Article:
19 June 2015

Will New GOP Candidate “Trump” the Competition With Celebrity?


Well kids, we’ve got a new Republican contender this week for the highest office in the land, as Billionaire real-estate mogul and reality TV star Donald Trump announced on Tuesday that he is officially running for president of the United States. “The Donald,” who said that he “will be the greatest jobs president that God ever created,” offered numerous promises to the American Public about what he would achieve “very quickly” on their behalf as the nation’s 45th president. Along with the repeal of Obamacare, he promised to build a wall on the U.S.-Mexico border, stop Iran from getting nuclear weapons and resuscitate the “dead” American Dream, among other things.

The Donald has publicly flirted with the idea of running for president since 1987, with subsequent public considerations for running given by Trump during the 2000, 2004, 2008 and 2012 campaign cycles. The most serious of those forays was the 2012 race, when he was even named a front-runner among the potential Republican slate of candidates in a 2011 Wall Street Journal/NBC News poll. But now Trump seems set to make an actual run, what with the announcement and the hiring of key staffers in the early primary states of Iowa, New Hampshire and South Carolina.

Trump has always had a reputation for enjoying the public spotlight, and in the past decade has probably become more recognized for being a celebrity, than he has been for whatever business acumen helped him become a billionaire. This is due in large part to his 14-year run as host of the hit reality TV show, The Apprentice, and for his general play-to-the-camera day-to-day showmanship.

So The Donald, even though he is trying to run for office as a successful billionaire businessman–the self-proclaimed “most successful person to ever run for the presidency by far”–will in many people’s eyes be running as a celebrity.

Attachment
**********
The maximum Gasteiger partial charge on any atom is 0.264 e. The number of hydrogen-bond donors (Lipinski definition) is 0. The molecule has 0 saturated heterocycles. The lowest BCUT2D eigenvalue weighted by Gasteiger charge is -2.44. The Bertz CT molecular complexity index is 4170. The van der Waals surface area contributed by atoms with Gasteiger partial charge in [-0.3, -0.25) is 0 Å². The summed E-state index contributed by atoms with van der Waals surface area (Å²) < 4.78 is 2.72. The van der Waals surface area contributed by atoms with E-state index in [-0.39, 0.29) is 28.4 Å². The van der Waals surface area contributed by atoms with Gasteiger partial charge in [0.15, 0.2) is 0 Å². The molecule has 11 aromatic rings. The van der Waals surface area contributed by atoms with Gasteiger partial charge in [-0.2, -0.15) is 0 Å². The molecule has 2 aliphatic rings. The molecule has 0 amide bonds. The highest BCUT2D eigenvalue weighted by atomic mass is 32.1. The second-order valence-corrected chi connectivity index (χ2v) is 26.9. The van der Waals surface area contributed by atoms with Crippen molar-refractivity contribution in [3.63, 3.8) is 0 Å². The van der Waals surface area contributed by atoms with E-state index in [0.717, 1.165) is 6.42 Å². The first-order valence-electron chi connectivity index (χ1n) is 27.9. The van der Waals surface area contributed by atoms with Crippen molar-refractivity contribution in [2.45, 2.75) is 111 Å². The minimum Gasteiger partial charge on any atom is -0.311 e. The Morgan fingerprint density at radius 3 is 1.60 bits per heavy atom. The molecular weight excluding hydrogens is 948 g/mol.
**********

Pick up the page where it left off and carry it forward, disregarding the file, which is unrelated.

Not that this is necessarily a bad thing, as America does have a few celebrity-to-public-office success stories:

Ronald Reagan might be most famous for his successful two-term stint as 40th President of the United States, but prior to his entry into national politics in the 1960s, Reagan was a Hollywood film star of sorts, starring in dozens of primarily “B” films in the 1930s, 40s and 50s.

And how about “The Governator,”–celebrity body builder and Hollywood action star Arnold Schwarzenegger? Two successful terms as California’s governor, and a likely aspirant to the U.S. presidency were he not of Austrian birth.

Jesse Ventura, of World Wrestling Federation fame, who served as the 38th governor of Minnesota.

And there’s Shirley Temple, who is among the most famous child stars of all time, and through her political activity was named U.S. ambassador to the United Nations, Ghana, and then the former Czechoslovakia.

Of course, there’s been a few failures in the celebrity-to-public-office pipeline as well:

Comedian and actress Roseanne Barr ran for president in 2012 under the Peace and Freedom Party, but we can’t say that we remember seeing her name on the ballot.

American Idol Season 2 runner up Clay Aiken did successfully win the Democratic primary in his race for a Congressional seat representing North Carolina, but failed to defeat the Republican incumbent in what is considered a conservative leaning district. Perhaps the singer will move to a more liberal part of the state and try again.

Robert John Burck, also known as “The Naked Cowboy” for his street performance on New York’s Times Square, decided to run for mayor in 2009, with the slogan “No one knows how to do more with less than yours truly.” He withdrew from that race and later declared his candidacy for the 2012 Presidential election; however, his naked self never officially hit the campaign trail.

And now we have The Donald….

No telling where this is going to go, but his campaign war chest is packed with more celebrity power and money than all the other Republican candidates combined.

For its part the National Democratic Committee is welcoming Mr. Trump’s entry into the Republican field, noting that The Donald “adds some much-needed seriousness that has previously been lacking from the GOP field, and we look forward to hearing more about his ideas for the nation.”

–M.J. Moye



M.J. Moye